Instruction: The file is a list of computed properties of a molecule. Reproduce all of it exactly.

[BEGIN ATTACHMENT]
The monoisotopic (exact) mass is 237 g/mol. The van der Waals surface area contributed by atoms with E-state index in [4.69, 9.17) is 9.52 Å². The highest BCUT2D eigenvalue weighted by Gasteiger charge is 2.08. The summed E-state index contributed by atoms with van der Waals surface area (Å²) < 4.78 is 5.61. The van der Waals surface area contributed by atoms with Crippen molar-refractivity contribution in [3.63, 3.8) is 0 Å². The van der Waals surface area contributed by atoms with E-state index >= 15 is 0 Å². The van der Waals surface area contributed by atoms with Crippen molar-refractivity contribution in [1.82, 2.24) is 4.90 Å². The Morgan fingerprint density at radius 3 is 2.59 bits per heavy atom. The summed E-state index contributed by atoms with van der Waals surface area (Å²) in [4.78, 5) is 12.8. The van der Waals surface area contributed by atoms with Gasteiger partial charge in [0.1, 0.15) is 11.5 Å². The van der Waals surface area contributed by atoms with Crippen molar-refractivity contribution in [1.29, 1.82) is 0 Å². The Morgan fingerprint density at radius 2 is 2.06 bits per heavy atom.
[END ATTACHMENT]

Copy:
The monoisotopic (exact) mass is 237 g/mol. The van der Waals surface area contributed by atoms with E-state index in [4.69, 9.17) is 9.52 Å². The highest BCUT2D eigenvalue weighted by Gasteiger charge is 2.08. The summed E-state index contributed by atoms with van der Waals surface area (Å²) < 4.78 is 5.61. The van der Waals surface area contributed by atoms with Crippen molar-refractivity contribution in [3.63, 3.8) is 0 Å². The van der Waals surface area contributed by atoms with E-state index >= 15 is 0 Å². The van der Waals surface area contributed by atoms with Crippen molar-refractivity contribution in [1.82, 2.24) is 4.90 Å². The Morgan fingerprint density at radius 3 is 2.59 bits per heavy atom. The summed E-state index contributed by atoms with van der Waals surface area (Å²) in [4.78, 5) is 12.8. The van der Waals surface area contributed by atoms with Gasteiger partial charge in [0.1, 0.15) is 11.5 Å². The van der Waals surface area contributed by atoms with Crippen molar-refractivity contribution in [1.29, 1.82) is 0 Å². The Morgan fingerprint density at radius 2 is 2.06 bits per heavy atom.